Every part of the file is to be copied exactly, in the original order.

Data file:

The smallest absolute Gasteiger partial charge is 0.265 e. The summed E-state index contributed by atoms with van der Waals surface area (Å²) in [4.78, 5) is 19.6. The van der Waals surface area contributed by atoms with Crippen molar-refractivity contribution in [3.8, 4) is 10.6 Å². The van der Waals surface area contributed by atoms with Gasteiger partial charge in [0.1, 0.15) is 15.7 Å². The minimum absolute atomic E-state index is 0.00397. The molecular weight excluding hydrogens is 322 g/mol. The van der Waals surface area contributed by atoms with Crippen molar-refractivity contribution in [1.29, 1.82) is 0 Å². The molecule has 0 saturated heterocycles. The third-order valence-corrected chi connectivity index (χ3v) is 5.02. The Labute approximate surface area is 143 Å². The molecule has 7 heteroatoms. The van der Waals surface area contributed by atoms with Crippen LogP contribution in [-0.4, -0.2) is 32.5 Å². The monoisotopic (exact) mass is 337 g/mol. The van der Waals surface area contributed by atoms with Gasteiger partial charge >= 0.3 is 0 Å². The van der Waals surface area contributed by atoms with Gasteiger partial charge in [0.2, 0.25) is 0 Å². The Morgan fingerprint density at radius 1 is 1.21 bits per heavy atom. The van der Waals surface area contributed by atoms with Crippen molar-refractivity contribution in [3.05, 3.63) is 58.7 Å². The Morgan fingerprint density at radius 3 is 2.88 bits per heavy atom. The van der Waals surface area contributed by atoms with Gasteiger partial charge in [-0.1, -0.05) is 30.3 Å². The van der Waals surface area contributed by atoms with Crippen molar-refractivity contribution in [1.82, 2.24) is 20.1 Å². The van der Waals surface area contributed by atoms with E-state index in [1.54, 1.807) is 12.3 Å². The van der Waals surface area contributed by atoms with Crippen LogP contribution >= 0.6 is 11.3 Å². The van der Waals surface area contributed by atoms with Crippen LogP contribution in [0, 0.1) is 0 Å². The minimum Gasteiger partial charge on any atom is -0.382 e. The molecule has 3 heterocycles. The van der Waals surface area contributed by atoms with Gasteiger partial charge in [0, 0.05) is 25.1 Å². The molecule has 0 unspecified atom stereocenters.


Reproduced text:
The smallest absolute Gasteiger partial charge is 0.265 e. The summed E-state index contributed by atoms with van der Waals surface area (Å²) in [4.78, 5) is 19.6. The van der Waals surface area contributed by atoms with Crippen molar-refractivity contribution in [3.8, 4) is 10.6 Å². The van der Waals surface area contributed by atoms with Gasteiger partial charge in [0.1, 0.15) is 15.7 Å². The minimum absolute atomic E-state index is 0.00397. The molecular weight excluding hydrogens is 322 g/mol. The van der Waals surface area contributed by atoms with Crippen molar-refractivity contribution in [1.29, 1.82) is 0 Å². The molecule has 0 saturated heterocycles. The third-order valence-corrected chi connectivity index (χ3v) is 5.02. The Labute approximate surface area is 143 Å². The molecule has 7 heteroatoms. The van der Waals surface area contributed by atoms with Crippen LogP contribution in [-0.4, -0.2) is 32.5 Å². The monoisotopic (exact) mass is 337 g/mol. The van der Waals surface area contributed by atoms with Gasteiger partial charge >= 0.3 is 0 Å². The van der Waals surface area contributed by atoms with Gasteiger partial charge in [0.2, 0.25) is 0 Å². The Morgan fingerprint density at radius 1 is 1.21 bits per heavy atom. The van der Waals surface area contributed by atoms with Crippen molar-refractivity contribution in [3.05, 3.63) is 58.7 Å². The Morgan fingerprint density at radius 3 is 2.88 bits per heavy atom. The van der Waals surface area contributed by atoms with Gasteiger partial charge in [-0.1, -0.05) is 30.3 Å². The van der Waals surface area contributed by atoms with Crippen molar-refractivity contribution in [1.82, 2.24) is 20.1 Å². The van der Waals surface area contributed by atoms with E-state index in [1.54, 1.807) is 12.3 Å². The van der Waals surface area contributed by atoms with Crippen LogP contribution >= 0.6 is 11.3 Å². The van der Waals surface area contributed by atoms with Crippen LogP contribution in [0, 0.1) is 0 Å². The minimum Gasteiger partial charge on any atom is -0.382 e. The molecule has 3 heterocycles. The van der Waals surface area contributed by atoms with Gasteiger partial charge in [0, 0.05) is 25.1 Å². The molecule has 0 unspecified atom stereocenters.